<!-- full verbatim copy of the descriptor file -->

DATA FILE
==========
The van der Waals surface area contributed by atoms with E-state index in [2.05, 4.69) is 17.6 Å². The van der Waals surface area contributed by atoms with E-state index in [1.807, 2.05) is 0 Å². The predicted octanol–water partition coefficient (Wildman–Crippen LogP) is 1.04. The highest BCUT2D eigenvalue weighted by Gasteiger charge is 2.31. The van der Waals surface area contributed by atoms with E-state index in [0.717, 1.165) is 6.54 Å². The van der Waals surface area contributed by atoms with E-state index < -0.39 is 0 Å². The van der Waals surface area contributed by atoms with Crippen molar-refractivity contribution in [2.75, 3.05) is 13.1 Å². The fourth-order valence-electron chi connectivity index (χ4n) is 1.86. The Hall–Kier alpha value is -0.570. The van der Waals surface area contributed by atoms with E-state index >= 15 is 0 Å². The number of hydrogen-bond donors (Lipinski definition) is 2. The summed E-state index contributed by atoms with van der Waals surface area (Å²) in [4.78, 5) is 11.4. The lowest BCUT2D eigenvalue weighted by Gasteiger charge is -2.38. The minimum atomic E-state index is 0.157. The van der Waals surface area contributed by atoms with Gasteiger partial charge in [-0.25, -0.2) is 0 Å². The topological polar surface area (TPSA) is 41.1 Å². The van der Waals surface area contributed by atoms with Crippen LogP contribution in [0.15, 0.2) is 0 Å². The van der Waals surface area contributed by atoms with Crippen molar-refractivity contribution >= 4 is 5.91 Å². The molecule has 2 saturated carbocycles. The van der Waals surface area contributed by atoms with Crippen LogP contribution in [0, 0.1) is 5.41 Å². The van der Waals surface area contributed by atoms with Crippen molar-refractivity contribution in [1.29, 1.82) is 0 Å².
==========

The van der Waals surface area contributed by atoms with E-state index in [2.05, 4.69) is 17.6 Å². The van der Waals surface area contributed by atoms with E-state index in [1.807, 2.05) is 0 Å². The predicted octanol–water partition coefficient (Wildman–Crippen LogP) is 1.04. The highest BCUT2D eigenvalue weighted by Gasteiger charge is 2.31. The van der Waals surface area contributed by atoms with E-state index in [0.717, 1.165) is 6.54 Å². The van der Waals surface area contributed by atoms with E-state index < -0.39 is 0 Å². The van der Waals surface area contributed by atoms with Crippen molar-refractivity contribution in [2.75, 3.05) is 13.1 Å². The fourth-order valence-electron chi connectivity index (χ4n) is 1.86. The Hall–Kier alpha value is -0.570. The van der Waals surface area contributed by atoms with E-state index >= 15 is 0 Å². The number of hydrogen-bond donors (Lipinski definition) is 2. The summed E-state index contributed by atoms with van der Waals surface area (Å²) in [4.78, 5) is 11.4. The lowest BCUT2D eigenvalue weighted by Gasteiger charge is -2.38. The minimum atomic E-state index is 0.157. The van der Waals surface area contributed by atoms with Gasteiger partial charge in [-0.25, -0.2) is 0 Å². The topological polar surface area (TPSA) is 41.1 Å². The van der Waals surface area contributed by atoms with Crippen LogP contribution in [0.15, 0.2) is 0 Å². The van der Waals surface area contributed by atoms with Crippen molar-refractivity contribution >= 4 is 5.91 Å². The molecule has 2 saturated carbocycles. The van der Waals surface area contributed by atoms with Crippen LogP contribution in [0, 0.1) is 5.41 Å². The van der Waals surface area contributed by atoms with Crippen molar-refractivity contribution in [1.29, 1.82) is 0 Å².